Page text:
We take for granted now that we live in an age of globalization, but it’s quite surprising how much ground people covered in the nineteenth century. Europeans and Americans traveled extensively in China before the railroads were built; at a slightly later period, Chinese students and Qing officials traveled abroad to Europe and North America. Far from one sided, everyone was observing and studying everyone else and people were open minded in a way that I don’t think many of us are even today.

How are the global trends detailed in your book relevant for our contemporary times? 

I detail in my book the process of industrialization and the creation of a new mindset necessary for China’s switch to a coal based economy at the end of the nineteenth and the beginning of the twentieth century. It was apparent to officials, intellectuals, and writers then that if they didn’t seize control of Chinese mineral resources, they might lose it to the acquisitive expansion of Western imperialism. Today we are living with the consequences of that transition. The intensive exploitation of coal and other natural resources to fuel the Chinese economy has resulted in extensive environmental damage. Even studies conducted by the Chinese government show that up to 20% of the farmland in the country to be dangerously polluted, much of it from heavy metals and the run-off from ecologically damaging mining practices. The global trends begun during the period covered in book are extremely important to understanding these contemporary problems.

How would you like your book to affect people’s understanding about China’s history?

I’ve always found China to be similar to the US in that it’s a very big country and a place where it’s very easy to focus exclusively on local and, at a stretch, national concerns. My book is part of a growing movement taking place in Sinology. More and more of us are examining the various connections both within and beyond China’s borders, as part of particular global turns in history. I would like my book to help open up the horizons of people’s understanding of Chinese history and to see China in the context of global changes in the way we use and exploit natural resources to produce the energy that makes modern life possible.

May 1 Event: “Thailand Update Conference: ” Photos and Audio

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Photographs and audio are now available from the May 1, 2015 conference “Thailand Update: One Year After the May 2014 Coup: Where is Thailand Heading?” Organized by Duncan McCargo, Senior Research Affiliate at the Weatherhead East Asian Institute and Professor of Political Science at the University of Leeds, the all-day conference featured presentations by a number of prominent panelists: Tyrell Haberkorn, Fellow in Political and Social Change, Australian National University; Napat Jatusripitak, Ph.D. Student, University of Minnesota; Pinkaew Laungaramsri, Assistant Professor of Anthropology, Chiang Mai University; Joseph Liow, Senior Fellow, Center for East Asia Policy Studies; Lee Kuan Yew, Chair in Southeast Asia Studies, Brookings Institution; Frank Munger, Professor of Law; Co-Chair, Law and Society Program, New York Law School; Sudarat Musikawong, Associate Professor of Sociology, Siena College; Pitch Pongsawat, Assistant Professor of Political Science, Chulalongkorn University; and Kriangsak Teerakowitkajorn, Ph.D. Student and Teaching Assistant, Syracuse University.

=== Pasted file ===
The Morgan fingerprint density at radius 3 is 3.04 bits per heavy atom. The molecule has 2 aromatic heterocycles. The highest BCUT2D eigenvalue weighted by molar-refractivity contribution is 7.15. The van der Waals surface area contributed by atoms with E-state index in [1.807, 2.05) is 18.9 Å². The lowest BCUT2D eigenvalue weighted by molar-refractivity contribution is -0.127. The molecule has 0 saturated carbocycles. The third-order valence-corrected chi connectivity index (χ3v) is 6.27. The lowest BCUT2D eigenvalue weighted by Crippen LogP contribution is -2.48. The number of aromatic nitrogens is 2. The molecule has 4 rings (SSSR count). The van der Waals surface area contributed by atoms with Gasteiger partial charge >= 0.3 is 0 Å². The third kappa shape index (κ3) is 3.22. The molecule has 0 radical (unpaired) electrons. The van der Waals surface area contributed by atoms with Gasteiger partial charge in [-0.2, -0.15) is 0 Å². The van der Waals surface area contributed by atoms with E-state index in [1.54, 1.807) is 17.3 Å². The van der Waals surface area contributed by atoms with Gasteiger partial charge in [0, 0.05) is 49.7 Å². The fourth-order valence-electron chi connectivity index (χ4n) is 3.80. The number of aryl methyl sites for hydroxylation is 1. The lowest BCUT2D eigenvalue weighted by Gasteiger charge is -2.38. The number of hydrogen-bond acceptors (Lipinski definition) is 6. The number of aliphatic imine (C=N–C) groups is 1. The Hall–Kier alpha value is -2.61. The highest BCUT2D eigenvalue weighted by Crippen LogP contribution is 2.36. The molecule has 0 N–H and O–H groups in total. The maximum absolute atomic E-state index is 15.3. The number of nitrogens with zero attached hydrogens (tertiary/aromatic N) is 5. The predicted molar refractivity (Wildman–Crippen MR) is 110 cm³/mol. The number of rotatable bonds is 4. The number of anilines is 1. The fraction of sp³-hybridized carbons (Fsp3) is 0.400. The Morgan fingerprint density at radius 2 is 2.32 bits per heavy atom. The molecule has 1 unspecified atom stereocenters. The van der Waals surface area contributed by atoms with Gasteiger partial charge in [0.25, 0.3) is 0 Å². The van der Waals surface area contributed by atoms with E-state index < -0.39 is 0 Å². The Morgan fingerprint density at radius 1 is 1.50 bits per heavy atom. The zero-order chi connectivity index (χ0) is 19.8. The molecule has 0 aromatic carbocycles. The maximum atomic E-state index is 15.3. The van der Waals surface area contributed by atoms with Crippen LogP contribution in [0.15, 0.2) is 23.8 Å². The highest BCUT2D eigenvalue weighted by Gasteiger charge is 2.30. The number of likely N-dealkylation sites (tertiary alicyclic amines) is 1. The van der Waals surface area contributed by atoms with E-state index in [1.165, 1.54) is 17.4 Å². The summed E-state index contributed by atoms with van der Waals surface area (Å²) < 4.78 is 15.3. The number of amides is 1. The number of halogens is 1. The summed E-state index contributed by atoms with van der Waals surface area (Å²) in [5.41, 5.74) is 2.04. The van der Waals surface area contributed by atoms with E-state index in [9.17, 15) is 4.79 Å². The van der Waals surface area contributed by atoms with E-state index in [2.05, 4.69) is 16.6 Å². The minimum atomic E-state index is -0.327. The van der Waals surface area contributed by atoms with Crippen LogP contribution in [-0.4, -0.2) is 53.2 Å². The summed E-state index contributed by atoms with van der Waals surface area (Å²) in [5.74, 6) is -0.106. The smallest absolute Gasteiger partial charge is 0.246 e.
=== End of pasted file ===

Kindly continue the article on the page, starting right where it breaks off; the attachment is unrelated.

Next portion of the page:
The panelists discussed the prospects for Thailand after the coup, and what the future may hold for the Southeast Asian nation.

For audio of the event (split into four sections) on iTunes, please click here.

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May 1 Event: “Collecting and Presenting Tibetan Material Culture in the West:” Photos and Audio

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Photographs and audio are now available from the May 1, 2015 event “Collecting and Presenting Tibetan Material Culture in the West.”  The final event of WEAI’s 2014-2015 “Museums and Material Culture: East Asia” series, the presentation featured lectures by Melissa Kerin of Washington and Lee University and Dominique Townsend of the Rubin Museum of Art.  Their talk was moderated by Gray Tuttle, Leila Hadley Luce Associate Professor of Modern Tibetan Studies, Columbia University.

For audio of the event on iTunes, please click here.

 

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April 22 Event: “Human Rights Under Xi Jinping: Is There Room for Optimism?” Photos and Audio

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Photographs and audio are now available from the April 22, 2015 event “Human Rights Under Xi Jinping: Is There Room for Optimism?” The event featured a lecture by Sophie Richardson, China Director at Human Rights Watch.  Her talk was moderated by Andrew J. Nathan, Class of 1919 Professor of Political Science, Columbia University.

During the event Dr. Richardson talked about the current situation of human rights in China and possible future outcomes resulting from the present Chinese leadership. Professor Nathan and she also discussed careers in the field of human rights.

For audio of the event on iTunes, please click here.